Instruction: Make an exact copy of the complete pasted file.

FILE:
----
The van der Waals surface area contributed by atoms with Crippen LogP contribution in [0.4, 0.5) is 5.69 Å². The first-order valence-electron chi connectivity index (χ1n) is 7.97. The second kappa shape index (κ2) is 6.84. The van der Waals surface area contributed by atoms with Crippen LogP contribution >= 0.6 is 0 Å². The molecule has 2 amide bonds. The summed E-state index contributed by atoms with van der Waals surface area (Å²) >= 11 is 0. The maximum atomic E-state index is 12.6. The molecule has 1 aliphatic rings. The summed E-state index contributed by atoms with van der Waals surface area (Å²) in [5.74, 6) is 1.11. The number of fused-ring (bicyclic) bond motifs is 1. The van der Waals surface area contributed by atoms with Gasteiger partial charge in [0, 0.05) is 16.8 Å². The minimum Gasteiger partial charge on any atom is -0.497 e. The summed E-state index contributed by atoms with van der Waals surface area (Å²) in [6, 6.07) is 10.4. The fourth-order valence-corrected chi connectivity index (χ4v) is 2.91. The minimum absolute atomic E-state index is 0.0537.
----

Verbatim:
The van der Waals surface area contributed by atoms with Crippen LogP contribution in [0.4, 0.5) is 5.69 Å². The first-order valence-electron chi connectivity index (χ1n) is 7.97. The second kappa shape index (κ2) is 6.84. The van der Waals surface area contributed by atoms with Crippen LogP contribution >= 0.6 is 0 Å². The molecule has 2 amide bonds. The summed E-state index contributed by atoms with van der Waals surface area (Å²) >= 11 is 0. The maximum atomic E-state index is 12.6. The molecule has 1 aliphatic rings. The summed E-state index contributed by atoms with van der Waals surface area (Å²) in [5.74, 6) is 1.11. The number of fused-ring (bicyclic) bond motifs is 1. The van der Waals surface area contributed by atoms with Gasteiger partial charge in [0, 0.05) is 16.8 Å². The minimum Gasteiger partial charge on any atom is -0.497 e. The summed E-state index contributed by atoms with van der Waals surface area (Å²) in [6, 6.07) is 10.4. The fourth-order valence-corrected chi connectivity index (χ4v) is 2.91. The minimum absolute atomic E-state index is 0.0537.